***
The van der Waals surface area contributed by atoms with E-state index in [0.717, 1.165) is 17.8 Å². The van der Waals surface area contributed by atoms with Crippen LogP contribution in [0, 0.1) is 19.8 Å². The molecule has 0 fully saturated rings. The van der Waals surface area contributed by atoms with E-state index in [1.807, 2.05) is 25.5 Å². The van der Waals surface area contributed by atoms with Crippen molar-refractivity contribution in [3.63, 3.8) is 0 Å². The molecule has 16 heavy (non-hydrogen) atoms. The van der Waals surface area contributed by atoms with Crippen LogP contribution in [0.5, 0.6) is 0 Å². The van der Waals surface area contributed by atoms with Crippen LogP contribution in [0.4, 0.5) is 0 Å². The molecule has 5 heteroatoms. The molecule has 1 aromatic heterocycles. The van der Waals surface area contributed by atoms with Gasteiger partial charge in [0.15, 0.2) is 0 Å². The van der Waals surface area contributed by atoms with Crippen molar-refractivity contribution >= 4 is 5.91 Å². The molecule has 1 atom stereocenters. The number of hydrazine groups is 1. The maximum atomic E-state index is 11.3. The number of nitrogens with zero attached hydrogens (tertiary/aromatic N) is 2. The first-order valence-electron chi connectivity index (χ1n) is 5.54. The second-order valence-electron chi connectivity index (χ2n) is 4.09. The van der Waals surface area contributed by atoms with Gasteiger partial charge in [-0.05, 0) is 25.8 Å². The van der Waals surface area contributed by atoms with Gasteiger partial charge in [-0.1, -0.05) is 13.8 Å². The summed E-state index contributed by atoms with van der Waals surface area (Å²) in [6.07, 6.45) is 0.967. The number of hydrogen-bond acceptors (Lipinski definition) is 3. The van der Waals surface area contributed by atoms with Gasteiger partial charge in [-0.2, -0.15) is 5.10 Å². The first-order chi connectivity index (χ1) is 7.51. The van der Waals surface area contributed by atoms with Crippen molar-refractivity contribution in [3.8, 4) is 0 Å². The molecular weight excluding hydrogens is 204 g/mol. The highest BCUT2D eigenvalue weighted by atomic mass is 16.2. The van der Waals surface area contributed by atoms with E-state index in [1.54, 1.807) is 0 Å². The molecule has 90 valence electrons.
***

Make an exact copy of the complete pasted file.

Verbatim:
The van der Waals surface area contributed by atoms with E-state index in [0.717, 1.165) is 17.8 Å². The van der Waals surface area contributed by atoms with Crippen LogP contribution in [0, 0.1) is 19.8 Å². The molecule has 0 fully saturated rings. The van der Waals surface area contributed by atoms with E-state index in [1.807, 2.05) is 25.5 Å². The van der Waals surface area contributed by atoms with Crippen molar-refractivity contribution in [3.63, 3.8) is 0 Å². The molecule has 16 heavy (non-hydrogen) atoms. The van der Waals surface area contributed by atoms with Crippen LogP contribution in [0.5, 0.6) is 0 Å². The van der Waals surface area contributed by atoms with Crippen LogP contribution in [0.4, 0.5) is 0 Å². The molecule has 5 heteroatoms. The molecule has 1 aromatic heterocycles. The van der Waals surface area contributed by atoms with Gasteiger partial charge in [0.15, 0.2) is 0 Å². The van der Waals surface area contributed by atoms with Crippen molar-refractivity contribution >= 4 is 5.91 Å². The molecule has 1 atom stereocenters. The number of hydrazine groups is 1. The maximum atomic E-state index is 11.3. The number of nitrogens with zero attached hydrogens (tertiary/aromatic N) is 2. The first-order valence-electron chi connectivity index (χ1n) is 5.54. The second-order valence-electron chi connectivity index (χ2n) is 4.09. The van der Waals surface area contributed by atoms with Gasteiger partial charge in [-0.05, 0) is 25.8 Å². The van der Waals surface area contributed by atoms with Gasteiger partial charge in [-0.1, -0.05) is 13.8 Å². The summed E-state index contributed by atoms with van der Waals surface area (Å²) in [6.07, 6.45) is 0.967. The number of hydrogen-bond acceptors (Lipinski definition) is 3. The van der Waals surface area contributed by atoms with Gasteiger partial charge in [-0.2, -0.15) is 5.10 Å². The first-order chi connectivity index (χ1) is 7.51. The van der Waals surface area contributed by atoms with Crippen molar-refractivity contribution in [3.8, 4) is 0 Å². The molecular weight excluding hydrogens is 204 g/mol. The highest BCUT2D eigenvalue weighted by atomic mass is 16.2. The van der Waals surface area contributed by atoms with E-state index in [1.54, 1.807) is 0 Å². The molecule has 90 valence electrons.